by Elizabeth S. Craig, @elizabethscraig
This is the second post in a short series about making our lives easier as writers. One thing that I’ve tried to be more conscious of as the years have gone by is limiting the number of characters I introduce in a story or series.
With a cozy mystery series, for example, the field of characters is already going to be pretty crowded. You have a sleuth and a sidekick and around five suspects. And then you have recurring characters: friends and family of the sleuth and some sort of police presence.
The more characters we add, the harder it is for readers to keep up. And we run the risk of not having the space to make the characters more than one-dimensional.
One bit of advice is not to name every single character in your book. The waitress at the diner can just be the waitress. If we name her, we may be making her role in the story seem more important than it is…and leave readers trying to remember another name.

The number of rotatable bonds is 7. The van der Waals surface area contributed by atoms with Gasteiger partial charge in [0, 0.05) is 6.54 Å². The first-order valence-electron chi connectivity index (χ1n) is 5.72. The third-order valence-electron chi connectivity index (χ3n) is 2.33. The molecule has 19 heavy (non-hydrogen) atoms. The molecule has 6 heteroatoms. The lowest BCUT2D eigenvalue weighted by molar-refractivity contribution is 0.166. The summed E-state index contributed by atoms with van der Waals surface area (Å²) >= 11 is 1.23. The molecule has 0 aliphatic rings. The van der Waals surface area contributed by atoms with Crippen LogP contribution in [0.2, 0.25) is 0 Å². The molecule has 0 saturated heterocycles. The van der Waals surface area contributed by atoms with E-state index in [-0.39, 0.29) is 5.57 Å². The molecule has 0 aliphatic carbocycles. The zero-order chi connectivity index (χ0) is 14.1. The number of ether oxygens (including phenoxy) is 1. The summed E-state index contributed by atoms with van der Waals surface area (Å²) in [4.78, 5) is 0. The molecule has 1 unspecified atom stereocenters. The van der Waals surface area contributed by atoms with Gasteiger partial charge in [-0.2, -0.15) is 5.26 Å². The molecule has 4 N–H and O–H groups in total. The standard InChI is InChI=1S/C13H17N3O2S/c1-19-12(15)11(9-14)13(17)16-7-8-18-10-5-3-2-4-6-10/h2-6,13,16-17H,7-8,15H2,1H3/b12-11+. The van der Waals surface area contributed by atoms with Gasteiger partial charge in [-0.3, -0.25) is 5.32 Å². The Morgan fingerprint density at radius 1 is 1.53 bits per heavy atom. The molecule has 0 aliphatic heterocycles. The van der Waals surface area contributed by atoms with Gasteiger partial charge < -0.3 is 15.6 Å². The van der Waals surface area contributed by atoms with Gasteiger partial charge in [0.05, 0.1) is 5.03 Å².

Another tip is to evaluate the number of characters you’re introducing. For my new series, I took a look to see if it was possible to combine roles. In one instance I could, which just meant that a character needed to help out with a cat rescue at the beginning of the book.
More reading about combining character roles can be found here:
Clare Langley-Hawthorne’s “A Cast of Thousands”
If you do have a large cast of characters even after combining roles, there are ways to help readers keep track of them. It’s a good idea to make characters distinguishable from each other by using quirks, diction, and recurring details about their physical appearance as reminders.
You can also tag supporting characters who haven’t been on stage for a while (Jane’s hairdresser, Sheri, opened the door). Or: Sheri walked in. “Long day at the beauty parlor, y’all. Three customers didn’t show up!”
More information on working with large casts of characters can be found here:
September C. Fawkes’ “Working With a Large Cast of Characters”
As a reader, do you ever have trouble keeping up with a lot of characters? As a writer, how do you try to help readers keep up (I’ve seen some books with a ‘cast of characters’ list at the front)?
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